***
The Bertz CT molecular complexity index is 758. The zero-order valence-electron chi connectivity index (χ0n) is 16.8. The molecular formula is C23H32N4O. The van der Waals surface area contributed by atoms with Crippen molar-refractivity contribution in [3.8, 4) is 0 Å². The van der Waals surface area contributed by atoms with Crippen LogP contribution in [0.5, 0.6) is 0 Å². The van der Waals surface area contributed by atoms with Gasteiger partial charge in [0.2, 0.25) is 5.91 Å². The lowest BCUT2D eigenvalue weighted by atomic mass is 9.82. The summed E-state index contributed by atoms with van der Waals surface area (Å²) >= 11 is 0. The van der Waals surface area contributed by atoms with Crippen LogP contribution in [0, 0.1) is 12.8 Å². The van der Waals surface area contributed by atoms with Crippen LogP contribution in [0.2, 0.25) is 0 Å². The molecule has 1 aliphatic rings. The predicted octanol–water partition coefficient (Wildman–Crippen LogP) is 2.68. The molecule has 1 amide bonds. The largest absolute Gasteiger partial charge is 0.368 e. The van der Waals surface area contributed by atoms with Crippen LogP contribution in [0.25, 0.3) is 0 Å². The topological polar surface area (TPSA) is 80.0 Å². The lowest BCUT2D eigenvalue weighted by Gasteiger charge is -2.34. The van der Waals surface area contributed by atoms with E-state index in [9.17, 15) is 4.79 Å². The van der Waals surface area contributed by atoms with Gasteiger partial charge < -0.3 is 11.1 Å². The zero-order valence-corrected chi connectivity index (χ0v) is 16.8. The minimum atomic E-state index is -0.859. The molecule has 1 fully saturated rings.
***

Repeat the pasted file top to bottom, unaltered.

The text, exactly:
The Bertz CT molecular complexity index is 758. The zero-order valence-electron chi connectivity index (χ0n) is 16.8. The molecular formula is C23H32N4O. The van der Waals surface area contributed by atoms with Crippen molar-refractivity contribution in [3.8, 4) is 0 Å². The van der Waals surface area contributed by atoms with Crippen LogP contribution in [0.5, 0.6) is 0 Å². The van der Waals surface area contributed by atoms with Gasteiger partial charge in [0.2, 0.25) is 5.91 Å². The lowest BCUT2D eigenvalue weighted by atomic mass is 9.82. The summed E-state index contributed by atoms with van der Waals surface area (Å²) >= 11 is 0. The van der Waals surface area contributed by atoms with Crippen LogP contribution in [0, 0.1) is 12.8 Å². The van der Waals surface area contributed by atoms with Crippen LogP contribution in [0.2, 0.25) is 0 Å². The molecule has 1 aliphatic rings. The predicted octanol–water partition coefficient (Wildman–Crippen LogP) is 2.68. The molecule has 1 amide bonds. The largest absolute Gasteiger partial charge is 0.368 e. The van der Waals surface area contributed by atoms with Crippen LogP contribution in [0.25, 0.3) is 0 Å². The topological polar surface area (TPSA) is 80.0 Å². The lowest BCUT2D eigenvalue weighted by Gasteiger charge is -2.34. The van der Waals surface area contributed by atoms with E-state index in [9.17, 15) is 4.79 Å². The van der Waals surface area contributed by atoms with Gasteiger partial charge < -0.3 is 11.1 Å². The zero-order valence-corrected chi connectivity index (χ0v) is 16.8. The minimum atomic E-state index is -0.859. The molecule has 1 fully saturated rings.